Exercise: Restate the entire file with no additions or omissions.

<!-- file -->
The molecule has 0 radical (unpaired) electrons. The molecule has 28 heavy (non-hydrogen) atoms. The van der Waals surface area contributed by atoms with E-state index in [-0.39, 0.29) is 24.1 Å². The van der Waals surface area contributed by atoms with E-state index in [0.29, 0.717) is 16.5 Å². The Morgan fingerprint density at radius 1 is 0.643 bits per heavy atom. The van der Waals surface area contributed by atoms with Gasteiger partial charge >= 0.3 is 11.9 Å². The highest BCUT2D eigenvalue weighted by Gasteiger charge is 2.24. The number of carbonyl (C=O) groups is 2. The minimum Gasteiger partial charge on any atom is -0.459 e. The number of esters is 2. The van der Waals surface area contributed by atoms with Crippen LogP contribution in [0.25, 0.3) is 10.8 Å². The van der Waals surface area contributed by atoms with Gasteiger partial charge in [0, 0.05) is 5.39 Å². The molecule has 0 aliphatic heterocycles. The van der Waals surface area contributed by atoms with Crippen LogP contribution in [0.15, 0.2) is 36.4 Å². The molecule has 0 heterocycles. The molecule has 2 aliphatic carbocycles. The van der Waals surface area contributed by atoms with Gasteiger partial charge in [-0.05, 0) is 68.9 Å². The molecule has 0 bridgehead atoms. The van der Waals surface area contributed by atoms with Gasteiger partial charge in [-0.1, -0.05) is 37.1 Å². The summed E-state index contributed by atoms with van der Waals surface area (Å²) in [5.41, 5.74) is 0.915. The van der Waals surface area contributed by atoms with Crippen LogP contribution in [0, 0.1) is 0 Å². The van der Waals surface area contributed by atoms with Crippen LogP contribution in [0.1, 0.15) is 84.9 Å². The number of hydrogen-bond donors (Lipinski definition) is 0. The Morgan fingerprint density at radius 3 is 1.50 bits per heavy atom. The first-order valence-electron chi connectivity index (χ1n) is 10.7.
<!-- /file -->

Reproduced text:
The molecule has 0 radical (unpaired) electrons. The molecule has 28 heavy (non-hydrogen) atoms. The van der Waals surface area contributed by atoms with E-state index in [-0.39, 0.29) is 24.1 Å². The van der Waals surface area contributed by atoms with E-state index in [0.29, 0.717) is 16.5 Å². The Morgan fingerprint density at radius 1 is 0.643 bits per heavy atom. The van der Waals surface area contributed by atoms with Gasteiger partial charge >= 0.3 is 11.9 Å². The highest BCUT2D eigenvalue weighted by Gasteiger charge is 2.24. The number of carbonyl (C=O) groups is 2. The minimum Gasteiger partial charge on any atom is -0.459 e. The number of esters is 2. The van der Waals surface area contributed by atoms with Crippen LogP contribution in [0.25, 0.3) is 10.8 Å². The van der Waals surface area contributed by atoms with Gasteiger partial charge in [0, 0.05) is 5.39 Å². The molecule has 0 aliphatic heterocycles. The van der Waals surface area contributed by atoms with Crippen LogP contribution in [0.15, 0.2) is 36.4 Å². The molecule has 0 heterocycles. The molecule has 2 aliphatic carbocycles. The van der Waals surface area contributed by atoms with Gasteiger partial charge in [-0.05, 0) is 68.9 Å². The molecule has 0 bridgehead atoms. The van der Waals surface area contributed by atoms with Gasteiger partial charge in [-0.1, -0.05) is 37.1 Å². The summed E-state index contributed by atoms with van der Waals surface area (Å²) in [5.41, 5.74) is 0.915. The van der Waals surface area contributed by atoms with Crippen LogP contribution in [0, 0.1) is 0 Å². The van der Waals surface area contributed by atoms with Crippen LogP contribution in [0.1, 0.15) is 84.9 Å². The number of hydrogen-bond donors (Lipinski definition) is 0. The Morgan fingerprint density at radius 3 is 1.50 bits per heavy atom. The first-order valence-electron chi connectivity index (χ1n) is 10.7.